This essay is an attempt to decanonize two monolithic entities—Asia and Shakespeare—in their ideational and performative contexts, through an examination of their potentially conflictual relationships: Asia in Shakespeare, Shakespeare in Asia, Asia without Shakespeare, and Shakespeare without Shakespeare, among other permutations and combinations of a complex cultural dynamic.These are the first words of an article by Rustom Bharucha entitled 'Foreign Asia / Foreign Shakespeare', in a recent-ish edition of Theatre Journal. I came across this article in the course of my job, which involves reading articles like this and summarising their contents. I found the rest of the piece somewhat impenetrable: something about the staging and adaptation of Shakespeare's drama in Southeast Asia. (Matters were not aided, of course, by my total lack of interest in Asia, and my almost total lack of interest in Shakespeare.) This sentence, however, made me laugh out loud when I first read it, and it continues to fascinate me.
Fine nonsense is an art, and at its best can be highly entertaining. Most fine nonsense derives its appeal from a zealous imagination: one thinks of Paolo Soleri, L. Ron Hubbard, and the supreme master, Salvador Dali. This academic example, however, is not imaginative, but exerts its power in a subtler, probably less intentional manner.
Most obvious here is the jargon: 'decanonize', 'monolithic', 'ideational' [pertaining to an abstract notion or concept], 'performative', 'complex cultural dynamic'. It is a dense array, but nothing untypical—that said, 'ideational' is a particularly fine tool in the bullshitter's arsenal, though perhaps lacking the general applicability of a 'hermeneutic' or a 'textual strategy'. Acutely, the jargon works against itself: after the first comma, the reader is already asking whether a 'monolithic entity' can in fact be canonised, or decanonised for that matter. How can anything be decanonised? Three words later we ask whether Shakespeare and / or Asia really are 'monolithic entities', whatever the phrase might mean, and six words further we wonder how either Shakespeare or Asia might have either performative or ideational contexts. The words here, clinging tenuously to sense even before usage, rapidly lose their meaning in the flow of the sentence, becoming mere sound. I've rarely seen such an efficient example of this technique.
But the marvels of the sentence are yet to come. After 'Asia and Shakespeare' have been drawn outside the period with em-dashes, presumably so as to heighten their 'monolithic' natures, we find the rhythm of the period heightening as it approaches the colon. What happens next is very special. The measured, gently-nonsensical syntagma of the first half, with its balanced prepositional clauses ("in..., through...") suddenly breaks into a flurry of paradigmatic permutations, reminding me rather of structures from Beckett's Watt. The colon here has an ostensive effect: look at the possible relationships!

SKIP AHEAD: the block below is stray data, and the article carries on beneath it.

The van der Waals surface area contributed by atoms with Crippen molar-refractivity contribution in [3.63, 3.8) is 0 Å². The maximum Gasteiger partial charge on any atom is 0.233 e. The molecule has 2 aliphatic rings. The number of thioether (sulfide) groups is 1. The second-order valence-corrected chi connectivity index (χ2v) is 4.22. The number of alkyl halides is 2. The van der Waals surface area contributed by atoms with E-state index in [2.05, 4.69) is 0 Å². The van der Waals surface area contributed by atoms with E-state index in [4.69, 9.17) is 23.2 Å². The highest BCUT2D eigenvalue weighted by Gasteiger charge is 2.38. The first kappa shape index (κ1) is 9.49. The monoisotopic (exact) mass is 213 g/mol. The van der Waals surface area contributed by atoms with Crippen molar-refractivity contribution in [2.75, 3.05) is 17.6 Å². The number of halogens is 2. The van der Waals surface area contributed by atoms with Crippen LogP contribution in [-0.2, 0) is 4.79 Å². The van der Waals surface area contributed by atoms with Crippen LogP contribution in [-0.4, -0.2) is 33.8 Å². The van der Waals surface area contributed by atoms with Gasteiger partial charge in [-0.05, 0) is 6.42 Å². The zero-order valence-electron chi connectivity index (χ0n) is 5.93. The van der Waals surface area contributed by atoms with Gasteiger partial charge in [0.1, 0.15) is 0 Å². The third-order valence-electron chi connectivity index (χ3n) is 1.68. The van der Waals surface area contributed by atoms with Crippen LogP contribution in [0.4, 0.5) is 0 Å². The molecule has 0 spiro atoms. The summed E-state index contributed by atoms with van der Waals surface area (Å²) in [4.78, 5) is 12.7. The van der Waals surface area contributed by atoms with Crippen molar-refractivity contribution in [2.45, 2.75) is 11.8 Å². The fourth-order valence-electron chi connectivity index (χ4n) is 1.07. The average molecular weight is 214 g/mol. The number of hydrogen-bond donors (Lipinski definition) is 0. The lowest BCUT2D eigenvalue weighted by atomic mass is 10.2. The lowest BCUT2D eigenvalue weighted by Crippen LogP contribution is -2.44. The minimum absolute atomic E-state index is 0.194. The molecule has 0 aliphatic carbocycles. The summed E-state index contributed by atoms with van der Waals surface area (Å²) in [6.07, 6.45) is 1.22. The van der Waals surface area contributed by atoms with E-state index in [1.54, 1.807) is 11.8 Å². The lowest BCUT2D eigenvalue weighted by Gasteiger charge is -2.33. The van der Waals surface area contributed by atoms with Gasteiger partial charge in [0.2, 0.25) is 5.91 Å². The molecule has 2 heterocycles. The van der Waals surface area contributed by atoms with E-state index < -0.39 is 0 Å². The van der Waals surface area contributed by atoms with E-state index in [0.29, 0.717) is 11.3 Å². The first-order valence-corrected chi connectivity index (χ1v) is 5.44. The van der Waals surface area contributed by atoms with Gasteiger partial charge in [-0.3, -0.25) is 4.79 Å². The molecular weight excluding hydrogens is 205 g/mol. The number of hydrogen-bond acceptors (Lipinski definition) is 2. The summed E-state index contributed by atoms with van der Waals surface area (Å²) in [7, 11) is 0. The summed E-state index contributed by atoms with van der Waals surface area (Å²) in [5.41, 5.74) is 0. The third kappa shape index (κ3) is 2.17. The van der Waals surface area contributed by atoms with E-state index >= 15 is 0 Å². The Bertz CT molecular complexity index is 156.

These permutations constitute the raison d'être of the present post. They begin to effect a logical structure: first Asia in Shakespeare, then its counter, Shakespeare in Asia. Bharucha then turns the tables with 'Asia without Shakespeare', and, just as the reader is expecting 'Shakespeare without Asia', hands us the far more nonsensical 'Shakespeare without Shakespeare'. If 'Asia without Shakespeare' is meaningless, 'Shakespeare without Shakespeare' is freakishly illogical, and the musical punchline of the progression. Note, importantly, that both 'Shakespeare' and 'Asia' are trochees, in addition to their alliteration and assonance: this lends the repetition a blunt, bracing belligerence. By now, the reader is listening only to the jangle of nouns, clinking against each other, without signification. The poet and the continent have been long forgotten: it is the words, not the things, which have become 'monolithic'. After this, the final comma can only be anticlimactic.
What makes this sentence such fine nonsense—what makes it poetic, having lost any ability to communicate—is its pacing. Bharucha draws the reader in, he lulls him, and then suddenly points him down a path of permutations, leading to an absurdist dead-end. In this respect, his period shows careful craft: nonsense as process. Let us, then, encourage our academics, at home and abroad, or at least those with nothing to say, to pursue similarly intricate structures in their nonsensical sentences.